When you think of summer, the chances are you will think of water. Summer means water and whether you are swimming in it or floating on top of it, capturing underwater photography is a great way to capture your summer fun and memories.
If your planning on playing in the water this summer or capturing shots of someone who is, I’ve put together some tips for how you can capture your underwater photography!
Underwater Photography Tips
Have the Proper Equipment
If you want to start dabbling in underwater photography, you will either need an underwater camera or an underwater camera housing element. Chances are you aren’t going to run out and buy an underwater camera. They can be extremely costly, but remember, you don’t have to break the bank to get fun underwater shots this summer.
You can get inexpensive underwater point-and-shoot cameras if you want to avoid the expense, or get an underwater pouch, or case and start with your cellphone. If you are a bit more serious about underwater photography you can pick up a waterproof case meant for shallow depths, for your DSLR or mirrorless camera. With any camera or phone case you want to make sure that you follow all instructions precisely so that your camera does not get damaged.
Ditch Manual Mode
This will be one of the only times I ever tell you to use a shooting mode other than manual mode, but when shooting underwater, Aperture Priority mode will be your friend. You will find it really difficult to stay under the water and set everything up, so having the settings ready to go will help a lot.
That’s why I would suggest that you set your aperture, compose and go underwater. Also, remember that shots that are taken half in the water and half out are really interesting as well.
Don’t Forget About the Light
I always say, shoot for the light and not the location and shooting underwater is no different. Remember your lighting. The light in your underwater photography is just as important as your land shots.
The light under the water is different from above, and you will need to consider this when exposing, as you can easily overexpose your shots.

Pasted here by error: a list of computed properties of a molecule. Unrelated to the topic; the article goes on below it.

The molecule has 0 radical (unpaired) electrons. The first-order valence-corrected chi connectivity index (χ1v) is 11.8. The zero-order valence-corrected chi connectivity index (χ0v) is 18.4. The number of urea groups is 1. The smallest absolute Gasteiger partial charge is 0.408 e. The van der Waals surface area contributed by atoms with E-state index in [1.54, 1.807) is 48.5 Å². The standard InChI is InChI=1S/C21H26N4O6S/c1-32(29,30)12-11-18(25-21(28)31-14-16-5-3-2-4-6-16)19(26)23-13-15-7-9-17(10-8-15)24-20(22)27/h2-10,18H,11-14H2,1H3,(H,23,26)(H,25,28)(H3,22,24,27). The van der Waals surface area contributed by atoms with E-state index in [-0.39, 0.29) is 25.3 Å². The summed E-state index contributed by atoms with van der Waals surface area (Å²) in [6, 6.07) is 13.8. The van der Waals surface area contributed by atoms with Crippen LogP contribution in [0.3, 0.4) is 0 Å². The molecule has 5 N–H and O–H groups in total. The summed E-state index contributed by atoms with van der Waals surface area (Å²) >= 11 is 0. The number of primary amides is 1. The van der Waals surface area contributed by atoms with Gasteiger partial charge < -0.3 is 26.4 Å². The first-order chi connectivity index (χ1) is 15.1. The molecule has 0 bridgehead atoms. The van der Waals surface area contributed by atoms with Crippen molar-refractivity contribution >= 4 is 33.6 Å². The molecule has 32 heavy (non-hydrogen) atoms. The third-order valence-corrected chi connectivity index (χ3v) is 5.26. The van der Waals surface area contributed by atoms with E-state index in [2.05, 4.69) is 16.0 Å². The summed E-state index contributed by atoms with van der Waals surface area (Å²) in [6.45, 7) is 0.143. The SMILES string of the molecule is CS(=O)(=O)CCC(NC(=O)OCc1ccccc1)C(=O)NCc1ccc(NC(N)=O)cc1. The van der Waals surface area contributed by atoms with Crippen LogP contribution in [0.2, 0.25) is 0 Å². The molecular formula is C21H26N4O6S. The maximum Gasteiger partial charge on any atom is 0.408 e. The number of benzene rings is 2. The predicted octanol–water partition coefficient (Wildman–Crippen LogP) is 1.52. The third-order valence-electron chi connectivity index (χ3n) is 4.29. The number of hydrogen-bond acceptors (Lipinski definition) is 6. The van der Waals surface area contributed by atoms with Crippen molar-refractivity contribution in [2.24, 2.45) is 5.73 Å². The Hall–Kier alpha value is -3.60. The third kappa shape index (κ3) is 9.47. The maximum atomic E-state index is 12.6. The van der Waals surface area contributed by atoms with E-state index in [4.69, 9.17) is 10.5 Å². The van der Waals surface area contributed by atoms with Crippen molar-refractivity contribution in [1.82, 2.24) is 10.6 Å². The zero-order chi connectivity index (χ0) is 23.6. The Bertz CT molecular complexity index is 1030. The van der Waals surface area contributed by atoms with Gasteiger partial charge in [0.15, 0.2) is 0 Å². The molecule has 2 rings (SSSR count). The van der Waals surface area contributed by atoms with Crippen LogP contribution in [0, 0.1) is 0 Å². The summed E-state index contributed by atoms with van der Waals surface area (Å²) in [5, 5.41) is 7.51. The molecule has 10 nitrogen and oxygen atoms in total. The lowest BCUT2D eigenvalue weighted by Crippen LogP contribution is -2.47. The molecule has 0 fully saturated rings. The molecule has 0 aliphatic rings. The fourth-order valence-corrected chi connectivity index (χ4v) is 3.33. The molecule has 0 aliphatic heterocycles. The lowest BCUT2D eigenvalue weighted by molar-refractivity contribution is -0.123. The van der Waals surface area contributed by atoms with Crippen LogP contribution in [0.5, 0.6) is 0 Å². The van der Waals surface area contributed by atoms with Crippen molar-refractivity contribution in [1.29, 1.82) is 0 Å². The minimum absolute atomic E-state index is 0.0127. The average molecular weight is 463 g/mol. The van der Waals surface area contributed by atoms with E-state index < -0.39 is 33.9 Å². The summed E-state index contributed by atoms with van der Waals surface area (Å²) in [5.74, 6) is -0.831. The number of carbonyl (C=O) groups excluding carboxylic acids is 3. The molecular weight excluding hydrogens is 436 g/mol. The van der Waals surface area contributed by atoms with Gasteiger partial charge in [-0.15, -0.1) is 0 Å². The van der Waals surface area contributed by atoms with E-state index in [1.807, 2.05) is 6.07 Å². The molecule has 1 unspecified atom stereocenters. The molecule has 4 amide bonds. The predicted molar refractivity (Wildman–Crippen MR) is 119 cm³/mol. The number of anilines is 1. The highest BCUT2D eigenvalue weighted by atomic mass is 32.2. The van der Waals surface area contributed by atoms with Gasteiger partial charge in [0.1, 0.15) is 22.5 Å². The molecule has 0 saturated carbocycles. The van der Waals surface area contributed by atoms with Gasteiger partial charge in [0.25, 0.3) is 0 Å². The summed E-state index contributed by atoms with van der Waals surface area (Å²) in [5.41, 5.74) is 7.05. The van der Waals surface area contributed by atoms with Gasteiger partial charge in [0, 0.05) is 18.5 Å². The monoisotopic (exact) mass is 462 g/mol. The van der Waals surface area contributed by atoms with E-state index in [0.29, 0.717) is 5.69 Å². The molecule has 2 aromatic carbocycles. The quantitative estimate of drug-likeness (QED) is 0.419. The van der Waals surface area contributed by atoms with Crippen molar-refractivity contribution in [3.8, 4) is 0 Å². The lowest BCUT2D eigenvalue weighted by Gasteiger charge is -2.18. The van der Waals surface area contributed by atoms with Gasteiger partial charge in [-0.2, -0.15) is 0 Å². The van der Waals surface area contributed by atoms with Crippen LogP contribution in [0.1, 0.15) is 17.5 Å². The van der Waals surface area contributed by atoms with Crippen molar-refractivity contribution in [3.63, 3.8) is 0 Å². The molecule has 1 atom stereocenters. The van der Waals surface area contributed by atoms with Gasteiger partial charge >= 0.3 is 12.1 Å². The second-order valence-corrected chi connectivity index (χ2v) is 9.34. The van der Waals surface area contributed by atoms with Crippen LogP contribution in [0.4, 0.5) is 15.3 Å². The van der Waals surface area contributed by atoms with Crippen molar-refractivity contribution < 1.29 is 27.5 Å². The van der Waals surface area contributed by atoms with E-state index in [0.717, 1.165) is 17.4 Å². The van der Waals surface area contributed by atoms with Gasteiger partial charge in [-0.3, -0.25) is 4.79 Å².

Staying near the surface-don’t go below 15 feet or so-will help you get the best light and remember to set white balance to daylight. Also remember that shooting at Golden Hour is just as magical under the water as it is above the water.
Have a Subject
Just like when you are taking pictures on land, you always want to make sure that you have a defined subject. Whether it’s an individual in portrait photography or a mountain in landscape photography, you want to make sure you have a defined subject in your underwater shots as well. Use a friend to practice, find a cool piece of coral, or rock formations just under the surface.
Follow your subject, capture them heading to the surface, coming towards you or swimming from the side. Remember to be patient, overshoot and as when taking any photograph, use the rules of composition.
This is key and really important to not ruin your time in the water or perhaps ruin your vacation.
Remember to have fun and let the story unfold naturally. The kids are in the pool to have fun and enjoy summer, don’t make them work as your models. Instead, capture them enjoying their friends, the summer, and the water.
Sit back and observe and then capture the moments.
Underwater photography can be both expensive and intimidating but you can do it easily and affordably. Don’t forget…You will need goggles, an ability to hold your breath, and some patience but you can do it!
Respect the environment, take care of your equipment and practice, practice, practice.